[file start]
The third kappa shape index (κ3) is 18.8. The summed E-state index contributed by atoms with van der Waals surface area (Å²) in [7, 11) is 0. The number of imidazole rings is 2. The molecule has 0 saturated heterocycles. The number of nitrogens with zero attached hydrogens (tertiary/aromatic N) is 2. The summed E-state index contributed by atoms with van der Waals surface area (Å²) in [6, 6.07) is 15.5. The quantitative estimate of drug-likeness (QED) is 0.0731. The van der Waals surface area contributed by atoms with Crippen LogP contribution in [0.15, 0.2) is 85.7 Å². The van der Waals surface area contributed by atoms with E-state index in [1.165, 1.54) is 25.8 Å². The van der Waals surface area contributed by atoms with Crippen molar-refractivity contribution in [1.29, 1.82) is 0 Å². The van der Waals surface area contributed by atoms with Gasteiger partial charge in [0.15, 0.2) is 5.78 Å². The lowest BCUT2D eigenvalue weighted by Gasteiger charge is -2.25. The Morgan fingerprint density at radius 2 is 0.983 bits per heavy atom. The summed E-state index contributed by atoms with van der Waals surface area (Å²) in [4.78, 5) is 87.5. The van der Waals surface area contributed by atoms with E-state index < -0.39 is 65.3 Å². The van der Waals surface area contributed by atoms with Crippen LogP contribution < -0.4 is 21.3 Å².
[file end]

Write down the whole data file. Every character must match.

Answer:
The third kappa shape index (κ3) is 18.8. The summed E-state index contributed by atoms with van der Waals surface area (Å²) in [7, 11) is 0. The number of imidazole rings is 2. The molecule has 0 saturated heterocycles. The number of nitrogens with zero attached hydrogens (tertiary/aromatic N) is 2. The summed E-state index contributed by atoms with van der Waals surface area (Å²) in [6, 6.07) is 15.5. The quantitative estimate of drug-likeness (QED) is 0.0731. The van der Waals surface area contributed by atoms with Crippen LogP contribution in [0.15, 0.2) is 85.7 Å². The van der Waals surface area contributed by atoms with E-state index in [1.165, 1.54) is 25.8 Å². The van der Waals surface area contributed by atoms with Crippen molar-refractivity contribution in [1.29, 1.82) is 0 Å². The van der Waals surface area contributed by atoms with Gasteiger partial charge in [0.15, 0.2) is 5.78 Å². The lowest BCUT2D eigenvalue weighted by Gasteiger charge is -2.25. The Morgan fingerprint density at radius 2 is 0.983 bits per heavy atom. The summed E-state index contributed by atoms with van der Waals surface area (Å²) in [4.78, 5) is 87.5. The van der Waals surface area contributed by atoms with E-state index < -0.39 is 65.3 Å². The van der Waals surface area contributed by atoms with Crippen LogP contribution < -0.4 is 21.3 Å².